Nobody said this season was going to be smooth.
The herky-jerky range of emotions this week when the previously unbeaten Giants lost to the Cowboys on Monday night showed just how much the early stages of bringing the franchise back to where it wants to wind up will be like teaching someone to operate a stick shift. There are going to be lurches and stalls, wins and losses, good days and bad.
Ideally, at some point in the not-so-distant future, all those bumps will be burnished to a sleeker riding experience. Isn’t that right, Brian Daboll?
“Yeah,” the head coach/driver’s ed instructor of the team said this week.
Then he sighed. “But they won’t.”
It wasn’t pessimism. It was reality in the NFL.
Even the teams that from outward appearances cruise through seasons have internal roller-coasters, Daboll said.
“I’ve been fortunate to be part of some successful teams and there were waves throughout those seasons whether that’s you lose a good player, you lose a couple of games in a row,” he said. “You’re going to face those tough times. You can either let tough times bring you down or you can try to stay consistent, improve on the things you can improve on, be positive when sometimes it’s hard to be positive and do the things we need to do to be better the next week.”
The Giants will try to get back into gear Sunday when they host the Bears. It will be their first time playing a game after a loss under Daboll. How they respond to that circumstance may be as important as whether or not they actually win.
“Own it, accept responsibility, fix the things we need to fix and move on,” Daboll said of his message to the team this week. “You’re going to have these … but you move on pretty quickly in this league whether you win or lose.”
That’s not to say the Giants will be content with losing to the Bears. Saquon Barkley has been waiting his whole career to be on a team with a record above .500. Dropping to 2-2 isn’t what he has in mind.
“You definitely would rather be 3-1 than 2-2,” the running back said. “You go in with the mindset of trying to win a game, trying to do whatever you can to win a game. If you can get to 3-1 in the first quarter of a season, obviously not looking too far ahead, we’re never satisfied, but I would say that’s a pretty good start.”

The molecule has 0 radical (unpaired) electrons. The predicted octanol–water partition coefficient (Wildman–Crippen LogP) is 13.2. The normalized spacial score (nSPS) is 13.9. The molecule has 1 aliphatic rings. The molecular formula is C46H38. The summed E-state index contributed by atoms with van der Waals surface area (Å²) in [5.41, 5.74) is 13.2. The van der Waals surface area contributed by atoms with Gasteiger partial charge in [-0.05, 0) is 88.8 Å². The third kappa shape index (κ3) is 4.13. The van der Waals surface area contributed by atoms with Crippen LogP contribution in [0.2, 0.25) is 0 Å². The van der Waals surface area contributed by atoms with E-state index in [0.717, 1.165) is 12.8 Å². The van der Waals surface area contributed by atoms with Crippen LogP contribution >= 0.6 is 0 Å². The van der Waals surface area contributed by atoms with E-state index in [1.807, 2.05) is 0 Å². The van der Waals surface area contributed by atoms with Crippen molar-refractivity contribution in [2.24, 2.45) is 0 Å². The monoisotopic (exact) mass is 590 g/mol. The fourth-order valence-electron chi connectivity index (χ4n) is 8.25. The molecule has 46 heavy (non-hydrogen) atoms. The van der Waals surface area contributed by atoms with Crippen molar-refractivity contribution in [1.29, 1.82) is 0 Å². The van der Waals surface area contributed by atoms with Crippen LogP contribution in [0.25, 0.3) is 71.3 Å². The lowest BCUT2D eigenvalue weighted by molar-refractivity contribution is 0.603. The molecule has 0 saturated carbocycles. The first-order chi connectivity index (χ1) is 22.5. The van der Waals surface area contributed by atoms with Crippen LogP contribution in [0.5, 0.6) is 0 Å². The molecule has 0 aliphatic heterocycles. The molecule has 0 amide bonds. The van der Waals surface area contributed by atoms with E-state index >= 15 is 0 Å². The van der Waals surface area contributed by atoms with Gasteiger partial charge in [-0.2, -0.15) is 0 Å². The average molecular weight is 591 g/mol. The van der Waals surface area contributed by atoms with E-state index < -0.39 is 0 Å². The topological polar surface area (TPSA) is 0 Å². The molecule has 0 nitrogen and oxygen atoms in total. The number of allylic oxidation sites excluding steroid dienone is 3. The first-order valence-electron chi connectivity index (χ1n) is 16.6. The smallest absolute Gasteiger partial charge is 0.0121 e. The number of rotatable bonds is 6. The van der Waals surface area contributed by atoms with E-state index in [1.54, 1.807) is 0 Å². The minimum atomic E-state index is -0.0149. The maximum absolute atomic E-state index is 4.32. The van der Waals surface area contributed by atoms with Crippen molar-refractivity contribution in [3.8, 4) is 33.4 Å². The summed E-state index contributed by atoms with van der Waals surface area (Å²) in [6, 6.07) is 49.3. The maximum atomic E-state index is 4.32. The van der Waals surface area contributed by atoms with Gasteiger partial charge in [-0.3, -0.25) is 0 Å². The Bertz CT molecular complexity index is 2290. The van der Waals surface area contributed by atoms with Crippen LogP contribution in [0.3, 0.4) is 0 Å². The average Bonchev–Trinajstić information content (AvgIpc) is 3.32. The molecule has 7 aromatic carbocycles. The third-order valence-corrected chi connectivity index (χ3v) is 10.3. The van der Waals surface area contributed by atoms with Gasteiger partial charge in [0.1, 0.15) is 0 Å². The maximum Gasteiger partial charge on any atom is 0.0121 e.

That’s all it would be, though, is a start. To this season and to this era.
The fact is the Giants are such novices at what Daboll and the coaching staff is trying to implement – from the playbook to the psyche – it’s almost impossible for them to master anything to the point of consistency. This is a team that isn’t currently capable of doing just about anything well three times in a row, whether that’s running individual plays or winning games.
“It’s still a new package and everybody’s out there, there’s different guys that have been playing in different spots that they’re learning new things,” defensive coordinator Wink Martindale said.
So rides the roller-coaster. Dips and turns. Loop-dee-loops.
Those, as Daboll noted, are present for everyone in the league. For teams like the Giants just starting out on it they tend to be more pronounced.
“It’s never as good as you think, never as bad as you think,” Daboll said. “There’s certain things from week to week that we need to improve on. But you win with class and you lose with class. When you lose, you lose with even more class.”
Meanwhile you just strap in, keep the lid on your coffee and hope your student drivers don’t burn out the clutch.